Let’s face it, we all wanted to succeed in life—to have a nice car, a sizable house, perfect family, money in the bank, good education and all of its trimmings. But, we had no clue what success was. Simply put, most of us do not have a clue about how to reach our goals on our own because we lacked the tools. We had no blueprint for reaching our greatness, no devised plan, and almost certainly little or no access to those who have actually accomplished the feat of becoming successful in their fields. But for a divine plan we have been able to make onto a satisfactory level; through someone else’s unselfishness, effort and blessing.

For too long, some ungrateful individuals have thought that being part of something bigger than them was not important. They believe they don’t owe anyone or society anything, that, they made it solely on their own merits. But think of the remarkable power of depending on each other for our growth .Remember that you do not have to give up your individuality when you become part of a bigger cause. Look into your life’s rearview mirror. What do you see? Any idea how you got to your present destination?

Despite our religiosity and claimed alliance with God, the talk of returning the blessing or favors we received from others doesn’t stir every soul because Ghanaians see no need to do it. They downplay its’ social and emotional significance .But, you should not only pull the ladder up after you, but leave the ladder for others to climb. You should sometimes reach down to help them climb.

Ironically, sometimes one’s failure to achieve one’s goal in life can provoke a surge of accusations filled with innuendo and sweeping judgments, not facts. Those accusations are mostly directed to the same people who are responsible for his or her social and economic development.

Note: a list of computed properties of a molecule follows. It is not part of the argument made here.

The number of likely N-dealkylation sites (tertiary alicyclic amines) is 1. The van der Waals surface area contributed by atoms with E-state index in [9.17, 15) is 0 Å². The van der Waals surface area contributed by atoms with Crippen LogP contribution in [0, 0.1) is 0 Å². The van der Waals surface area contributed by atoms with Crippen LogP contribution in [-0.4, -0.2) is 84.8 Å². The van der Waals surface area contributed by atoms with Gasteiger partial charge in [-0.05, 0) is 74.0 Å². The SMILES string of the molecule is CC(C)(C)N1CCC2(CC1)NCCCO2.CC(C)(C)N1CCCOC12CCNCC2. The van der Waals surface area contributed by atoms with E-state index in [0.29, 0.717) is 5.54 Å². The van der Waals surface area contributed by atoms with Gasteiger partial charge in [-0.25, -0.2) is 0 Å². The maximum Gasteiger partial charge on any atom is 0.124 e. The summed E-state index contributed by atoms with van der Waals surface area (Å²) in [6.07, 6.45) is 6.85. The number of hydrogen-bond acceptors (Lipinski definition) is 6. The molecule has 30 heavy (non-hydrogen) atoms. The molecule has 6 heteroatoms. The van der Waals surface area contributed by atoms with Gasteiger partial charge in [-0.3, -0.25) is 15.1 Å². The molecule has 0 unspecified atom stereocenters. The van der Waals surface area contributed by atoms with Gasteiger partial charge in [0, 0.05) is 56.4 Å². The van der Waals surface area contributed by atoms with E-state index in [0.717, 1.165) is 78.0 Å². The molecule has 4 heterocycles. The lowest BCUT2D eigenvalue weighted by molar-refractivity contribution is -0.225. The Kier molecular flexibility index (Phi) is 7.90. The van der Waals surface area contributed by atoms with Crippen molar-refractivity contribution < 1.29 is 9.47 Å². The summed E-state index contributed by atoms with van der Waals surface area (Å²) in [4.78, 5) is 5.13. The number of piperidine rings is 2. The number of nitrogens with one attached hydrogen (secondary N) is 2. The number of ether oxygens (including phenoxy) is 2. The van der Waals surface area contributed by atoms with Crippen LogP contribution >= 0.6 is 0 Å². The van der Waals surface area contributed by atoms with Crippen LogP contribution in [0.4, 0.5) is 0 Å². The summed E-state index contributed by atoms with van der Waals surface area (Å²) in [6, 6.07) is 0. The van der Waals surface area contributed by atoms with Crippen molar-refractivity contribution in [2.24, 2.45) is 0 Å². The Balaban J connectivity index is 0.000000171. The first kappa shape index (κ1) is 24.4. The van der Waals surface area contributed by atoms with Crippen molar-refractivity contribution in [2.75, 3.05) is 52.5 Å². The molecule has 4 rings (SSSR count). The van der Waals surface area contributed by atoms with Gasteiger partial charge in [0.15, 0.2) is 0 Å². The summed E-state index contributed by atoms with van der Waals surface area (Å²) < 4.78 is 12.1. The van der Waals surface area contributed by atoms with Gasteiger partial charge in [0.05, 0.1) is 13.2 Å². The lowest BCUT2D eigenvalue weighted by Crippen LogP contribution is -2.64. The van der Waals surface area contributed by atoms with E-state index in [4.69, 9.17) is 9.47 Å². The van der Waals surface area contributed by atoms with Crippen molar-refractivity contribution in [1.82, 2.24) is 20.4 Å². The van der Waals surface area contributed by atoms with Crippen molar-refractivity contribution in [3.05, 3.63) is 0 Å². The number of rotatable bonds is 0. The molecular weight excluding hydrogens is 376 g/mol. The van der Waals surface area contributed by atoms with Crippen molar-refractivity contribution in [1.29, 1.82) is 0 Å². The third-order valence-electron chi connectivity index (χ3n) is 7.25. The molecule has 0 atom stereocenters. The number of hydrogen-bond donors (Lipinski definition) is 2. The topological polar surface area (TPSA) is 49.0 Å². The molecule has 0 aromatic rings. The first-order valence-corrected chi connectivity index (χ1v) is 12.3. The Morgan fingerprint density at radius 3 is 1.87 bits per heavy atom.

I’m continuously astonished that any time you hear people bad-mouthing someone, nine times out of ten they are former recipients of the victim’s blessing or generosity at some point in their lives. But, because of “Human Nature”, we tend to have very, very short memories indeed .That is how we deal with our own insecurities and inability to express our appreciation and deal with our shortcomings.

When life is good it’s easier to forget and disown those who helped you to get through the nights. But, when it dissipates, it’s easier to look for the culprit because when things fall apart we try to apportion blame and franchise irresponsibility.

Success has little to do with out-earning and out-buying those around us. It’s the ability to remember those who helped us and developing an interest in a CAUSE which can out live us. Remember this: Whether you live in Ghana or aboard, your position in life is a direct result of someone’s effort. So now that you have found your own bearings think of your village, town, nation and those who gave you the ladder.

Kwaku Adu-Gyamfi NJ, USA

* The author is a social commentator, the founder of Adu-Gyamfi Youth Empowerment, Educational and Apprenticeship Foundation for the youth of Asuom, Akim.